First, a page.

In this context, the difference really depends on the availability of a chair to be loaned out, allowed to be borrowed, given away: in short, dispensed with. Any chair that meets that criterion is a spare chair, whether it's an extra chair or not.
An extra chair is one that is not in use. You can consider it one more than is necessary or required, and as a "left over" chair.
A classroom with 10 students and 11 chairs has an extra chair; call it Room 1. A classroom with 10 students and 15 chairs has five extra chairs; call it Room 5.
Now someone can go to either classroom and ask to borrow one of the extra chairs. There is no problem with that. So the question
I wonder if there is an extra chair I could borrow.
is valid and doesn't go against the meaning of what an extra chair is. And it doesn't violate the use, semantics or grammaticality of English.
But you basically need the phrase [that] I could borrow, because extra does not include that concept as intrinsic to its meaning.
Now before we talk about the adjective spare chair, let's bring up a definition for the verb to spare. There are many meanings, some of them seemingly contradictory and/or near antonyms (the verb's been in use since Old English). But one that is common is
8a. To dispense with from one's stock or supply, or from a number, quantity, etc.; to part with, to give or grant, lend, etc., to another or others, especially [but not necessarily] without inconvenience or loss to oneself; to do without.
(Oxford English Dictionary)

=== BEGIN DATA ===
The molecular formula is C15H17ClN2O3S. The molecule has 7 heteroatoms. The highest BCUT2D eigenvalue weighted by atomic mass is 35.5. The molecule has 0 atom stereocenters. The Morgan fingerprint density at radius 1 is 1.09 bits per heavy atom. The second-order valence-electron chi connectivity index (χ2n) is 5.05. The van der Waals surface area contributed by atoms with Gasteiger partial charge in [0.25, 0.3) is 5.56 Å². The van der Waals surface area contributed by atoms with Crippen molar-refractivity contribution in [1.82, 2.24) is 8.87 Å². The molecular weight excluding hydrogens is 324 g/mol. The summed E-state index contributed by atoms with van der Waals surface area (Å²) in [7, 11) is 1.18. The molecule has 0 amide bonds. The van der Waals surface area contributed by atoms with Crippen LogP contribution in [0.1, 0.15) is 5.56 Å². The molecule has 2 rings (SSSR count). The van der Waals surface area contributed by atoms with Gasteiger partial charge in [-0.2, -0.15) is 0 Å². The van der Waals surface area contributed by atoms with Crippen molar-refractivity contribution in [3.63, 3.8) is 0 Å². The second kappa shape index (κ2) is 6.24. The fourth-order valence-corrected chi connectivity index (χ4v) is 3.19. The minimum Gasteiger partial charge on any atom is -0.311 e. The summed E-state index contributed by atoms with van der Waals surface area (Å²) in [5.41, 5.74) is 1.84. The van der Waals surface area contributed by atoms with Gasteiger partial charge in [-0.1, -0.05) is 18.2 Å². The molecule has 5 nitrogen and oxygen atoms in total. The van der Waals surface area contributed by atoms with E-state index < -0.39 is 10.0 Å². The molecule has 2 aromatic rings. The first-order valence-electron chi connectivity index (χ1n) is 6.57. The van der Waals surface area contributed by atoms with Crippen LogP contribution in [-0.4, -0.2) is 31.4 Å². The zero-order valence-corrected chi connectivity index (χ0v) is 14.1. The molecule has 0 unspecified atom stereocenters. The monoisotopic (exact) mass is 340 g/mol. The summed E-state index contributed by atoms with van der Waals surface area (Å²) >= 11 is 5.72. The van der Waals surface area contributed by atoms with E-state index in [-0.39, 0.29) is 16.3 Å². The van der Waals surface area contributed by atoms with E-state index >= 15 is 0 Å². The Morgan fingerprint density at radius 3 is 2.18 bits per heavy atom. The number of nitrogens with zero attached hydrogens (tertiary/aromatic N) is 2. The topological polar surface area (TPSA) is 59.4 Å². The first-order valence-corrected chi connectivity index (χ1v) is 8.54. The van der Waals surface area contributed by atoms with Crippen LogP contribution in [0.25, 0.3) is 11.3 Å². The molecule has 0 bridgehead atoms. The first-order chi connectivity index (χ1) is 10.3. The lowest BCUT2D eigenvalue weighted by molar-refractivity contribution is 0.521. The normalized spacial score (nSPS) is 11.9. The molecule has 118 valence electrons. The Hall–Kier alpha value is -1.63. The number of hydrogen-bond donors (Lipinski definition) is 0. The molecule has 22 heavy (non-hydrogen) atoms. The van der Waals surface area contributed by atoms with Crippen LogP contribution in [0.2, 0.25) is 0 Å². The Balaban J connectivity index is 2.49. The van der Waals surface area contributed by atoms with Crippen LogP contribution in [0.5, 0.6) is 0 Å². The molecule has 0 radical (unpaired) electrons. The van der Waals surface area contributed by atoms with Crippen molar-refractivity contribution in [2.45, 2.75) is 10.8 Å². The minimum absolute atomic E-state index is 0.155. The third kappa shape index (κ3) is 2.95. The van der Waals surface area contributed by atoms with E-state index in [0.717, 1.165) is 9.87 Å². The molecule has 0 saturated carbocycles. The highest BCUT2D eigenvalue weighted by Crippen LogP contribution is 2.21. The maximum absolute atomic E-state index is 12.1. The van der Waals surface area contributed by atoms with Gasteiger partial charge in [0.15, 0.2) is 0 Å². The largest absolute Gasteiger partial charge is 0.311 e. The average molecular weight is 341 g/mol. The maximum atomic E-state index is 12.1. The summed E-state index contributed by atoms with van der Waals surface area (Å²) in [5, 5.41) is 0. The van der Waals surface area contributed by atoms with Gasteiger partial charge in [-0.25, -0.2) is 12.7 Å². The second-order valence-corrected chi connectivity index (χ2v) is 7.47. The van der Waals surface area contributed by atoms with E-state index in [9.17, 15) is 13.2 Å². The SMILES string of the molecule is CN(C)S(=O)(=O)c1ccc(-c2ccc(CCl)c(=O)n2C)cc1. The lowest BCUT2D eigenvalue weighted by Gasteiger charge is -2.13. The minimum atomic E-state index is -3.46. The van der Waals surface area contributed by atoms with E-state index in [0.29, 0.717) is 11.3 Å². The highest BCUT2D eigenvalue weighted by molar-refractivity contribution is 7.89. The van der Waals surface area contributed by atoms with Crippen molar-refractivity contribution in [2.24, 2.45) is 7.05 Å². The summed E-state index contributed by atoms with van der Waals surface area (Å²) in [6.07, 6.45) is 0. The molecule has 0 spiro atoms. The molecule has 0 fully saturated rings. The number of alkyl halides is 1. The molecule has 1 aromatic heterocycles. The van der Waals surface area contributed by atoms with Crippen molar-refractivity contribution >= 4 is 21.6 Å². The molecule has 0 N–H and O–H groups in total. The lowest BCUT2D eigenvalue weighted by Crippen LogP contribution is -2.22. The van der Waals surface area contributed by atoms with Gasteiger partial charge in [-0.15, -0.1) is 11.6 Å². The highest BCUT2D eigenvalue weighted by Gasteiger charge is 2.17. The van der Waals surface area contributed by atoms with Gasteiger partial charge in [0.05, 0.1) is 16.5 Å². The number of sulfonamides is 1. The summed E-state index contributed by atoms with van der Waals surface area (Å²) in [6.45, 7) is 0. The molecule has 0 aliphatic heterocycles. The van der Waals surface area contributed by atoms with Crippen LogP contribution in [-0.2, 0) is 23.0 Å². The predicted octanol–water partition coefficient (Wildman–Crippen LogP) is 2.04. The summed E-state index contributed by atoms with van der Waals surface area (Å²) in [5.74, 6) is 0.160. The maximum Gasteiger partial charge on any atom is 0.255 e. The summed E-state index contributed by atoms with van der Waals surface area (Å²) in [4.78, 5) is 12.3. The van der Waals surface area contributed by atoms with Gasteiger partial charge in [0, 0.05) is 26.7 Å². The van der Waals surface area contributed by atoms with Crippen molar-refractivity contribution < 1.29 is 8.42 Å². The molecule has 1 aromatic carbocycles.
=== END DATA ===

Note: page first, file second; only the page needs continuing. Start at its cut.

So, a spare chair is a chair that can be spared. Or it is a chair that one can "dispense with...blah blah blah, that whole definition above"
In fact the OED does define the adjective spare using the verb spare:
2a. That can be spared, dispensed with, or given away, as being in excess of actual requirements; superfluous.
Now, a spare chair is not the same as an extra chair. In fact, a spare chair could be not an extra chair. Let me restate that: A spare chair can actually be a chair that is in use and thus not "extra".
Let's look into Room 1J:
There are 10 chairs and and 10 students and all 10 chairs are occupied.
Someone knocks at the door and asks:
I wonder if there is a extra chair I could borrow.
Clearly not, as all ten chairs are in use. There are no leftover chairs.
But if the enquiry is
I wonder if there is a spare chair I could borrow.
Aha! this is different. The teacher can say:
Well as you can see, we don't have any extra chairs, as they're all in use. But I'm sure Johnny wouldn't mind standing up the rest of today and you can borrow his chair as long as you bring it back tomorrow.
This chair is a spare chair.
Note: One could argue that the chair that Johnny has vacated is now "extra," because it's no longer being used by Johnny, but actually it's still in regular use. In fact, Johnny had to put a chair deposit of $100 to reserve the chair for the semester, and he paid another $50 for an engraved name plate Johnny's Chair, which is attached to the chair. So, as far as the classroom goes, it's not really an extra chair. But it has become a spare chair that may be borrowed for the rest of the day.
To illustrate the difference between 'extra' and 'spare', let's ask a different question.
Let's go back into Room 5 (the one with 10 students, and with 15 chairs, stacked in the back that are collecting dust because no one ever uses them).
If you ask
How many extra chairs are there?
This means How many chairs not in use; that is, that are more than necessary and thus leftover do you have?
The teacher will answer 5.
If you ask
How many spare chairs are there?
The teacher might look quizzical and ask
How many do you need?
So an extra chair is a "leftover" chair, a chair not in regular use.
A spare chair is any chair that can be dispensed with–even if it's currently in use.
A last illustration:
A panhandler stands on a busy sidewalk and has his hand out and he says to passers-by:
His request is not that idiomatic.
If he says:
it's clear he's asking Dollar that you can dispense with?